Alan Beaulieu, the noted economist with ITR Economics, disproved some myths about the economy and, more specifically, the manufacturing sector, during a keynote presentation at the recent Specialty Tools and Fasteners Distributors Association’s Annual Convention and Trade Show.
Beaulieu said that although 75 percent of Americans believe we are in a recession, nothing could be further from the truth. He pointed out the country’s GDP is growing rapidly, retail sales are increasing and inflation is under control. “All the signs are positive,” he said adding all economic indicators show sustained growth for the next few years.
He also mentioned that 51 percent of the people in the U.S. believe that China has replaced the U.S. as the manufacturing leader in the world. He described that belief as another myth. The U.S. is still the world leader, Beaulieu said, while China is second to the U.S. followed by Japan in third place.
He outlined a series of positive indicators showing economic growth including corporate profits remaining strong and “real disposable income is at record levels.”
He said the economy could be possibly be “soft” for the next six months and a correction may take place but will not last for any length of time.
The U.S. economy has much going for it, Beaulieu said, noting that interest rates remain low, banks want to lend money, and unemployment is coming down, meaning it will become increasingly harder for distributors and those in the construction trades to find employees.
In addition, he said these employees would need training and employers must be willing to take the time to ensure these employee needs were met.
Beaulieu said that 10,000 people per day are retiring and that will lead to opportunities for younger employees to grow in the ranks. “You’re also going to pay more for employees,” he said and added that employers will also be paying more for efficiency gains in their business operations.
He identified another myth as the disappearance of the middle class. “The middle class is not disappearing,” Beaulieu declared adding that the upward mobility of workers in the U.S. is rising at the same rate that it has for the last 50 years.
He said that higher income people are usually well educated and doing better today when compared to other economic groups. He said that is partially due to the Fed keeping interest rates low that has led to boosts in the stock market, in which many high income workers have investments. But, Beaulieu said, those high income workers are not preventing lower income employees from opportunities to advance their own careers. In fact, he said that various studies show that the increased wealth of the top high income workers has little impact on the abilities of other to climb the economic ladder.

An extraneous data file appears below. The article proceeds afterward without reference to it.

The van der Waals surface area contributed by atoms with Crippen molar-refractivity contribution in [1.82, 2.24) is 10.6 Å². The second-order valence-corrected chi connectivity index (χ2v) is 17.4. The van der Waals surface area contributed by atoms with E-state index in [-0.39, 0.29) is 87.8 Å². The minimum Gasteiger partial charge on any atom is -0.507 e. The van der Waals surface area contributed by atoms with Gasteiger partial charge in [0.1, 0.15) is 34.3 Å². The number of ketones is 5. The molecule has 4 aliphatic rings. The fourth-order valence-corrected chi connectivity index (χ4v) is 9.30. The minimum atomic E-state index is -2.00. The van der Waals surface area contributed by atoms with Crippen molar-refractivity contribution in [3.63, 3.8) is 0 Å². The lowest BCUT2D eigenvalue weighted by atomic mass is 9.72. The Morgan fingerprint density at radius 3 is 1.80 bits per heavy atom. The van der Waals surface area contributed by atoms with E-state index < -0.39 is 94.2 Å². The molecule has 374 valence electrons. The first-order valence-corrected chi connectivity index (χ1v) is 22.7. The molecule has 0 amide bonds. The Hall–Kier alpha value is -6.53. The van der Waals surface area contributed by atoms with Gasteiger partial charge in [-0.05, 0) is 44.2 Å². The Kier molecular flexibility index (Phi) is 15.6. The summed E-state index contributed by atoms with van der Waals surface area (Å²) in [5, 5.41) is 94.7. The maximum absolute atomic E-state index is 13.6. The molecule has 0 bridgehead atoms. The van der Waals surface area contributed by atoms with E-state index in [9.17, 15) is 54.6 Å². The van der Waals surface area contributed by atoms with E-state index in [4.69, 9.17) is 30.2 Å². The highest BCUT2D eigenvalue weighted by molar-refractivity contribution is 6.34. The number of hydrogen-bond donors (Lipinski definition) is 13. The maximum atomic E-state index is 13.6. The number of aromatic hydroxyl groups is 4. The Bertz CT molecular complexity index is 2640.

The keys for lower income workers are better education, whether through college or vocational schools, or other types of job training.
Another good sign for the economy is energy costs continue to fall. “We’ve had the highest growth of energy production in 62 years,” he said adding, however, that whenever energy costs go down, wages go up.
Beaulieu said that the commercial construction market is doing well as is office building construction. “There will be a strengthening of those markets in the future,” he said noting that there will be a broad based increase in construction in U.S. housing as consumer demand rises.
“All will be up in 2015,” he predicted.
While all indicators promise a solid economic outlook, there are also negative signs. Beaulieu said some type of calamitous world event could change the forecast and that interest rates will rise in 2015, probably by 50 basis points.
“Mortgage rates will be going up in 2016 and for younger people that will be quite a shock,” he said pointing out that many of them have never experienced such an increase in rates.
Beaulieu also said that the world economic growth is slowing down, health care costs are creating a drag on the U.S. economy and debt continues to rise.
Higher tax rates and government regulations are continuing to hurt business expansion, he said. Ohio, he noted, is seeing a tremendous amount of small businesses opening in Ohio because of lower taxes. Ohio is now second to only Texas, another low tax state, in attracting business and jobs.
Jack Keough is a contributing editor for Industrial Distribution. Contact him at John.firstname.lastname@example.org.